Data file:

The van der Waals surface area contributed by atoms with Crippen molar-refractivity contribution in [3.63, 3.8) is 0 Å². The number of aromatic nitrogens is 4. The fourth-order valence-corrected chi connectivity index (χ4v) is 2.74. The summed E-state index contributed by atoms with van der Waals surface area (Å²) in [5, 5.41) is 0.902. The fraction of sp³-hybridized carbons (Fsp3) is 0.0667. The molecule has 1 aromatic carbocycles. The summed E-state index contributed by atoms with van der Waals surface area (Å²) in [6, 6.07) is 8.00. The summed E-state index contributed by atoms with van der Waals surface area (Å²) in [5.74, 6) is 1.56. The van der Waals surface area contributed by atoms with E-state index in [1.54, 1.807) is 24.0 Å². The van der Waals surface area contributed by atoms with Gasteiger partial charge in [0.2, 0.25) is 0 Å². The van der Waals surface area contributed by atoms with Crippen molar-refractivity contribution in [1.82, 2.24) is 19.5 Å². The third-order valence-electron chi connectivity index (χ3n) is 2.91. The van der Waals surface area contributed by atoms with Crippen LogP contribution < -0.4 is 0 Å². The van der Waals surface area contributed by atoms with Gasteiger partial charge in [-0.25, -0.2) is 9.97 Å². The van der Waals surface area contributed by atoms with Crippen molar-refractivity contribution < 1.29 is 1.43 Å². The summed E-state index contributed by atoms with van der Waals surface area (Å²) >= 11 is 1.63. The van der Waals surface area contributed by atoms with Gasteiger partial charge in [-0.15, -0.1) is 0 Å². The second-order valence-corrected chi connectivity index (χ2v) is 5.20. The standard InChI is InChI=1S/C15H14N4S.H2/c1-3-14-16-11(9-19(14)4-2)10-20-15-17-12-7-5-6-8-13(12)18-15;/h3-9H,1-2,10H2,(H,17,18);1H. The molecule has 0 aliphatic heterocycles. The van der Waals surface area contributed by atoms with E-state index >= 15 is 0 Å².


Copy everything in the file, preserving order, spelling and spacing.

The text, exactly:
The van der Waals surface area contributed by atoms with Crippen molar-refractivity contribution in [3.63, 3.8) is 0 Å². The number of aromatic nitrogens is 4. The fourth-order valence-corrected chi connectivity index (χ4v) is 2.74. The summed E-state index contributed by atoms with van der Waals surface area (Å²) in [5, 5.41) is 0.902. The fraction of sp³-hybridized carbons (Fsp3) is 0.0667. The molecule has 1 aromatic carbocycles. The summed E-state index contributed by atoms with van der Waals surface area (Å²) in [6, 6.07) is 8.00. The summed E-state index contributed by atoms with van der Waals surface area (Å²) in [5.74, 6) is 1.56. The van der Waals surface area contributed by atoms with E-state index in [1.54, 1.807) is 24.0 Å². The van der Waals surface area contributed by atoms with Gasteiger partial charge in [0.2, 0.25) is 0 Å². The van der Waals surface area contributed by atoms with Crippen molar-refractivity contribution in [1.82, 2.24) is 19.5 Å². The third-order valence-electron chi connectivity index (χ3n) is 2.91. The van der Waals surface area contributed by atoms with Crippen LogP contribution < -0.4 is 0 Å². The van der Waals surface area contributed by atoms with Gasteiger partial charge in [-0.25, -0.2) is 9.97 Å². The van der Waals surface area contributed by atoms with Crippen molar-refractivity contribution < 1.29 is 1.43 Å². The summed E-state index contributed by atoms with van der Waals surface area (Å²) >= 11 is 1.63. The van der Waals surface area contributed by atoms with Gasteiger partial charge in [-0.15, -0.1) is 0 Å². The second-order valence-corrected chi connectivity index (χ2v) is 5.20. The standard InChI is InChI=1S/C15H14N4S.H2/c1-3-14-16-11(9-19(14)4-2)10-20-15-17-12-7-5-6-8-13(12)18-15;/h3-9H,1-2,10H2,(H,17,18);1H. The molecule has 0 aliphatic heterocycles. The van der Waals surface area contributed by atoms with E-state index >= 15 is 0 Å².